By Jeremy Patton
Short Creek is located in Pulaski County, Kentucky.
Some claim that Short Creek is the shortest in the world. I have no idea if that is true. It emerges from a cave, flows about 150 feet, enters another cave then disappears into the darkness.
It caught my eye immediately when I approached it from the road. I am no geologist, but I assume that its color is caused by minerals picked up as it flows underground. Like other bodies of water, its color probably changes depending on the season and precipitation.
When I exited my car, I heard a rush similar to a waterfall or cascade, which made me more excited. Short Creek surfaces calmly but soon speeds up over rougher terrain, creating small rapids. It narrows when it enters the second cave, echoing loudly before rejoining the underworld.
There are two entrances that allow you to walk down into the cavern and stand near the creek. No flashlight, special shoes or clothing are necessary, although things might get more messy after significant rainfall. Intriguing ripples and grooves caused by erosion adorn the cavern walls.
According to a KET program called “Kentucky Life: Short Creek,” a professor and his students from Eastern Kentucky University inserted dye into the creek to determine its origin and terminus. It eventually empties into the nearby Buck Creek.
I have lived in London, Kentucky for more than 30 years. I had never heard of Short Creek until yesterday, so I did not expect to find such an impressive and unique natural creation. It is a must-see.
Thank you Brett Harris for bringing it to my attention.
6/19/16 – Delania and I donned our headlamps and explored Short Creek Cave. Taking advantage of the dryer weather, we walked creek-side for about one hundred yards before being forced to wade in ankle-deep water. Thick humidity midway through the tunnel made visibility low. We spotted the faint light of an exit located on an embankment above the creek. The water got much deeper at this point, perhaps waist deep, so we had to turn around. The cave was far shorter that we expected. We plan to hike over land and locate the exit, maybe in the fall when the ticks and snakes are gone.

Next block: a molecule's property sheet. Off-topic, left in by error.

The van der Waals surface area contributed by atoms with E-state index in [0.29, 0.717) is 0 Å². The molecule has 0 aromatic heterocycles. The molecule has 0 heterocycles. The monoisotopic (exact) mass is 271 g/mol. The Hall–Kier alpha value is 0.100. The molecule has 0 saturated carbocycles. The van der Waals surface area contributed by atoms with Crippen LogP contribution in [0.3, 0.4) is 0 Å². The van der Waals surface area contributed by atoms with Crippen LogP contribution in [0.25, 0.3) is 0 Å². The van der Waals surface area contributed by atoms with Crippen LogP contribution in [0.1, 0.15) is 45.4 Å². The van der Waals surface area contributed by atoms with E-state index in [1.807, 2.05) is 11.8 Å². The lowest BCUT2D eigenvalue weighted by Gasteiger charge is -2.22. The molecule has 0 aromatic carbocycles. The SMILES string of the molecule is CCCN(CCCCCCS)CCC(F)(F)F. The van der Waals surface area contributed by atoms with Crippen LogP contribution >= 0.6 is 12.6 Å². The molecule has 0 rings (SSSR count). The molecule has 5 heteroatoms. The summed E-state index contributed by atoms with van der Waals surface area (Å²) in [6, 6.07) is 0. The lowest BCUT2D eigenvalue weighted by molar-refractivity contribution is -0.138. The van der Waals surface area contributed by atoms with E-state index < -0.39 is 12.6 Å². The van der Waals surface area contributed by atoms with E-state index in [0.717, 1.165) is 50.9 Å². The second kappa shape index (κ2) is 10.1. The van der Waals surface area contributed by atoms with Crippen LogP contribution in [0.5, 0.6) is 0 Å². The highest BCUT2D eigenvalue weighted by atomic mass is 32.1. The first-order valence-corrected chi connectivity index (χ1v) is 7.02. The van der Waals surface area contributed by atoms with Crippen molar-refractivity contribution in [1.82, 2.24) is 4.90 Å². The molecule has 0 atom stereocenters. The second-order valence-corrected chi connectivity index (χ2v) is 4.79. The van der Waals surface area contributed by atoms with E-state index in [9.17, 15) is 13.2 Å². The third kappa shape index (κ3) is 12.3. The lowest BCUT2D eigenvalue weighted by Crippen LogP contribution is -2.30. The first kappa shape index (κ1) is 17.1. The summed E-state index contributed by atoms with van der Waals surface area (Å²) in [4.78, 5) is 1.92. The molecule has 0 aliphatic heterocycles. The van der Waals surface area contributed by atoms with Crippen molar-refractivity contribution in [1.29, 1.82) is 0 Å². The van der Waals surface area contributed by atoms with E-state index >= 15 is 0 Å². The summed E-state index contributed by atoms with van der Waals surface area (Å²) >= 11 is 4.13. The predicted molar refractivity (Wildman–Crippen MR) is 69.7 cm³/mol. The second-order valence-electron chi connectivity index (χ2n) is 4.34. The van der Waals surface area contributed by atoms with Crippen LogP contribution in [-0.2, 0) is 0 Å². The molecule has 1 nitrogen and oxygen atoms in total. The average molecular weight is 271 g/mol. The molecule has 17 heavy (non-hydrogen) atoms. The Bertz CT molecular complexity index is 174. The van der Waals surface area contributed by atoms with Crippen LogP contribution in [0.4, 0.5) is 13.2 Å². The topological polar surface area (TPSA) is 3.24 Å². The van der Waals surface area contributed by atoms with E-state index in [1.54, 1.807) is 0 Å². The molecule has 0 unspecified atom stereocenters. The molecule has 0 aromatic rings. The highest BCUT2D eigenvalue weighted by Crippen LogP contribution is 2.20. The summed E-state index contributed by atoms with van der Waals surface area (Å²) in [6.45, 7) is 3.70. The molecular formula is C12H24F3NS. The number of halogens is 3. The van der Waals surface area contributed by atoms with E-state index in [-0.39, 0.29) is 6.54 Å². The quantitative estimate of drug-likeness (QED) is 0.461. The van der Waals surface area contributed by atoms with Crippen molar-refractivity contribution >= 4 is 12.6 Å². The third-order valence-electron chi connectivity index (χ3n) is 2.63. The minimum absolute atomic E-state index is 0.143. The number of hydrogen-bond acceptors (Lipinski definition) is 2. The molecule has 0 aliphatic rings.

On 11/13/16, Delania and I climbed to the top of the bluff and bushwhacked southeast until we met a ravine. We followed the ravine west then found the huge exit of Short Creek Cave. The creek-bed was dry due to a drought, but still gorgeous.
We ventured inside and walked maybe 100 feet to a shallow pool that stretched from one side of the cavern to the other. We probably could have waded through it and proceeded to the entrance if we had brought the proper equipment. Looking over my shoulder, the exit appeared much smaller than from outside, then I realized that we had reached our turn-around spot from back in June.
The diminished creek still rushed in the darkness, but not through the bone-dry exit. I wondered if it led to an undiscovered exit or perhaps entered a spring passage that resurged at Buck Creek, not far away. If we are able to return before the drought ends, we will investigate.
Our photos of the exit cave and creek-bed were fabulous, but did the area little justice. My favorite photo, however, was from inside the cave looking out. A styrofoam cup can be seen lodged in the ceiling, 15-20 feet high. This is not the only instance of trash getting stuck in the ceiling. They are testaments of flood-waters that rage through the cavern.
Added 4/1/15 – Updated 11/14/16